Tax Scams and How the IRS Caught Scofflaws
Kahre claimed to pay the employees in gold and silver coins, but those coins were actually immediately exchanged for pre-determined envelopes of cash. The value of the coins was one-eighth the amount of what the employees received in the cash envelope. The recipients were alternately told either that the income was not taxable or they should report their income to the IRS only as the face amount of the gold and silver coins. No federal tax withholdings were made from the paychecks, and the wages were not reported to the IRS.
In 2009, the IRS opened 104 investigations into cases of fraud by doctors, dentists and chiropractors. Of these, 69 led to jail time.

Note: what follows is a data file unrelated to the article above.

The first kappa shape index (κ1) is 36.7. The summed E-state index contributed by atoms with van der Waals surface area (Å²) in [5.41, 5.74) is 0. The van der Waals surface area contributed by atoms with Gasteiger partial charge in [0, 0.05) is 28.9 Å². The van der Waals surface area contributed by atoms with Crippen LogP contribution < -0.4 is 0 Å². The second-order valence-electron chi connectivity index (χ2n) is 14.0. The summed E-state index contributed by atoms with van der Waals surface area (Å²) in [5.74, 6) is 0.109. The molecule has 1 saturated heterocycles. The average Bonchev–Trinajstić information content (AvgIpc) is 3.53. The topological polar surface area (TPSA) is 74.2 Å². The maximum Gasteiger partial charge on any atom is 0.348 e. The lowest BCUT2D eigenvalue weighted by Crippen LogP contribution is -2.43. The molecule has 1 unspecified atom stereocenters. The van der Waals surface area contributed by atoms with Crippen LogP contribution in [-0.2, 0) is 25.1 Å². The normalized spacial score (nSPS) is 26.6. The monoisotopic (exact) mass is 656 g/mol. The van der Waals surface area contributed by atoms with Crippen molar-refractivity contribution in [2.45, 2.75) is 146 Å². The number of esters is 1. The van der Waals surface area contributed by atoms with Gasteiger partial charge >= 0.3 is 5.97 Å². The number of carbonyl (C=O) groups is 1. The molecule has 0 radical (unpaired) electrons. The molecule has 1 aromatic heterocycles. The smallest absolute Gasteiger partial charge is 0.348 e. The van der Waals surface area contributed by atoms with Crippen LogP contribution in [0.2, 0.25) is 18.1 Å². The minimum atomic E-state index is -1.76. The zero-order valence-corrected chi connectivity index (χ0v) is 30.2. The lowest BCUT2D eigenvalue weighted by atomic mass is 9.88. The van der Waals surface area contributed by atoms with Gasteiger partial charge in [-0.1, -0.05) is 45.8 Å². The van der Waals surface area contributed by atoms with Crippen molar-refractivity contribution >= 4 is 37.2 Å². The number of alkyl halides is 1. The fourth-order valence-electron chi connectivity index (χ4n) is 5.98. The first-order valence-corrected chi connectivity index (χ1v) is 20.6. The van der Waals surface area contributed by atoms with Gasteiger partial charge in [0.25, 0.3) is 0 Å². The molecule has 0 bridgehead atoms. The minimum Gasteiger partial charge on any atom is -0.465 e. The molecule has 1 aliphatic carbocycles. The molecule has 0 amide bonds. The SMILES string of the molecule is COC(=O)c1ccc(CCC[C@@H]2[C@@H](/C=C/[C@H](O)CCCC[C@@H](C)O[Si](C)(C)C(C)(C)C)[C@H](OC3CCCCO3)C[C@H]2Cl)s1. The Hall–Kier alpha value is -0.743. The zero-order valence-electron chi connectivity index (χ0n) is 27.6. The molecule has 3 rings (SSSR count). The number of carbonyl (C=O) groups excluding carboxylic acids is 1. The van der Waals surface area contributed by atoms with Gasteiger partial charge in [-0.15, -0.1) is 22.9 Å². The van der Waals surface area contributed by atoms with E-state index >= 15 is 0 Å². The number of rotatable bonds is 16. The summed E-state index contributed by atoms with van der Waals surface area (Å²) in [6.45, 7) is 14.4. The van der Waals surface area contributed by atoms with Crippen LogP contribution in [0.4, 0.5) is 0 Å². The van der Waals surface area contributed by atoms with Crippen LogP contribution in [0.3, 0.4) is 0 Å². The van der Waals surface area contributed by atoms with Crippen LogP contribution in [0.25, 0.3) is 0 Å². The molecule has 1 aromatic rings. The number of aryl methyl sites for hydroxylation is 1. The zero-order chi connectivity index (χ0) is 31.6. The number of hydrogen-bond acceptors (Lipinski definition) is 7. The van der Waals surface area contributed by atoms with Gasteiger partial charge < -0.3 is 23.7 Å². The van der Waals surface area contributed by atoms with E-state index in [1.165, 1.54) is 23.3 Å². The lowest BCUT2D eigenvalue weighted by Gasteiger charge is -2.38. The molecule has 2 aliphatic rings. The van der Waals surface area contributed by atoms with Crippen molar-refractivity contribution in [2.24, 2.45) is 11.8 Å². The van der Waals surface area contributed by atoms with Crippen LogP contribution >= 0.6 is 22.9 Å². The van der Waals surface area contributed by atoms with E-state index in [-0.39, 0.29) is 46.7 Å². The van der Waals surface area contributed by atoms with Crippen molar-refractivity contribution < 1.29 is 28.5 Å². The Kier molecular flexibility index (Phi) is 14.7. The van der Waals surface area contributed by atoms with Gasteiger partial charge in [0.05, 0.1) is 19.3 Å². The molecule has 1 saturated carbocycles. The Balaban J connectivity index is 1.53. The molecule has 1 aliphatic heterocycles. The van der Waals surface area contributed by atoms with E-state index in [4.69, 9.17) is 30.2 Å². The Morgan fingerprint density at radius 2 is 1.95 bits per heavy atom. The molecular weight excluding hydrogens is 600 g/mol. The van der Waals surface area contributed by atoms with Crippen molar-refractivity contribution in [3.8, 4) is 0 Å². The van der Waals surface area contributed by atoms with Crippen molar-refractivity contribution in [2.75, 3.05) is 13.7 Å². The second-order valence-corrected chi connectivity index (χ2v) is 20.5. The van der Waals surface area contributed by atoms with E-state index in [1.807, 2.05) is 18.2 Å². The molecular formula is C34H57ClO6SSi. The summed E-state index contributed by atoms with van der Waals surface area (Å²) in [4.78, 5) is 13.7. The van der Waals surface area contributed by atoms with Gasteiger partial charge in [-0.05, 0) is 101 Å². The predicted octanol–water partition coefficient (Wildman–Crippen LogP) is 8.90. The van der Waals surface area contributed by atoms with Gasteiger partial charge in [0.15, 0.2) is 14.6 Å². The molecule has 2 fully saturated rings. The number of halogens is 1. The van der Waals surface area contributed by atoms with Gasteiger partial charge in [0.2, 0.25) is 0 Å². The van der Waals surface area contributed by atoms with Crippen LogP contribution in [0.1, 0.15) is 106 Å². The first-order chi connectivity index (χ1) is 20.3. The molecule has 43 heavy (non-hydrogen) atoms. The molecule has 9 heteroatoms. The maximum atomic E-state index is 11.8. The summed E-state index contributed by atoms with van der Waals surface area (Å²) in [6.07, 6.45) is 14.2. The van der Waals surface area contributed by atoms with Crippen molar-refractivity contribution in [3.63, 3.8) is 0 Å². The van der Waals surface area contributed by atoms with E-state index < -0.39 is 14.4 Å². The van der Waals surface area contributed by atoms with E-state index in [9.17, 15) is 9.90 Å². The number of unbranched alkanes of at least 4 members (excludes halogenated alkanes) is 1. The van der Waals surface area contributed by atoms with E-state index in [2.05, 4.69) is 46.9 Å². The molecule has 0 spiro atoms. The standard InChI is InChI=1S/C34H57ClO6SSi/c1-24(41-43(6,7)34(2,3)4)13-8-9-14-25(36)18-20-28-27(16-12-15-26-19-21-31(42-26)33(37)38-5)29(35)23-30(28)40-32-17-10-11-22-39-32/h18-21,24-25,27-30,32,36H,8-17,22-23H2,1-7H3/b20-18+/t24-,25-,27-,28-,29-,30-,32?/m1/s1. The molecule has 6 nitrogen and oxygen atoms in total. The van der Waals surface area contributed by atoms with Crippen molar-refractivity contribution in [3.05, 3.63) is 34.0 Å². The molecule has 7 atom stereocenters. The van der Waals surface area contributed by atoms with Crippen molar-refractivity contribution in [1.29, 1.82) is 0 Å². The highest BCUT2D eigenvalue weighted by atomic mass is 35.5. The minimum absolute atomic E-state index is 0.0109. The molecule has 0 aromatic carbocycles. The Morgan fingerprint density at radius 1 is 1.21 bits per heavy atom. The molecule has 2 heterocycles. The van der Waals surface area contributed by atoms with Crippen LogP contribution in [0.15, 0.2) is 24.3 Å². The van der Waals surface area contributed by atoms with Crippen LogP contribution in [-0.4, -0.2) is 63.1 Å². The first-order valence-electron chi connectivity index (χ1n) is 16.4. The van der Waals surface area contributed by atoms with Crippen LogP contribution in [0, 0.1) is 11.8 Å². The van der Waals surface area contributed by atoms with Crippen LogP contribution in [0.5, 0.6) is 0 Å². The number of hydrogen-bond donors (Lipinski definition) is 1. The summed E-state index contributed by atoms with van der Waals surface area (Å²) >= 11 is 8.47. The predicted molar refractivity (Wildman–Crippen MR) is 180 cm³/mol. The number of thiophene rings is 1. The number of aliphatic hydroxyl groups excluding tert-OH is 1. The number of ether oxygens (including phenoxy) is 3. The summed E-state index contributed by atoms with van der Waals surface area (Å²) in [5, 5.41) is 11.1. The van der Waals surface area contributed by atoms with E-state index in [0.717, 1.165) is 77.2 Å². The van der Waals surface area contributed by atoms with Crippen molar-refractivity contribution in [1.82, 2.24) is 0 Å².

In June, two New Jersey men were sentenced for tax evasion and conspiring to violate the federal anti-kickback statute by agreeing to pay doctors to refer blood work to a Pennsylvania-based lab they operated. Asim Niaz and Taquir Khan were each sentenced to 15 months in prison and ordered to pay a $10,000 fine.In connection with the case, a medical group, Mercerville Medical Associates, pleaded guilty to obstructing a health-care fraud investigation. Three of MMA's doctors faced tax-evasion charges in connection with the kickback scheme. Real Estate As might be expected given the erratic housing market, the IRS has identified an increase in frauds in the real-estate sector. In 2009, the IRS initiated 336 real-estate-related investigations. Of them, 184 have already led to convictions with 135 jail sentences On Feb. 17, Los Angeles-area realtor Martha Rodriguez was sentenced to 120 months in prison for orchestrating a scheme that falsely promised to help homeowners in default on their mortgages. Instead, it led directly to nearly $13 million in financial losses. Instead of obtaining refinancing, she and her associates submitted loan applications in the names of "straw buyers" who were purportedly buying the properties. Some of these buyers were identity-theft victims. The loan applications for these buyers, which contained false information, caused a series of lenders to fund more than 100 mortgages worth more than $40 million. The loan proceeds were used to pay off the loans in default, sometimes to make a few mortgage payments on the new loans and to provide some instant cash to homeowners. The remaining proceeds, typically representing the bulk of a homeowner's equity, were skimmed off by Rodriguez and her co-conspirators.
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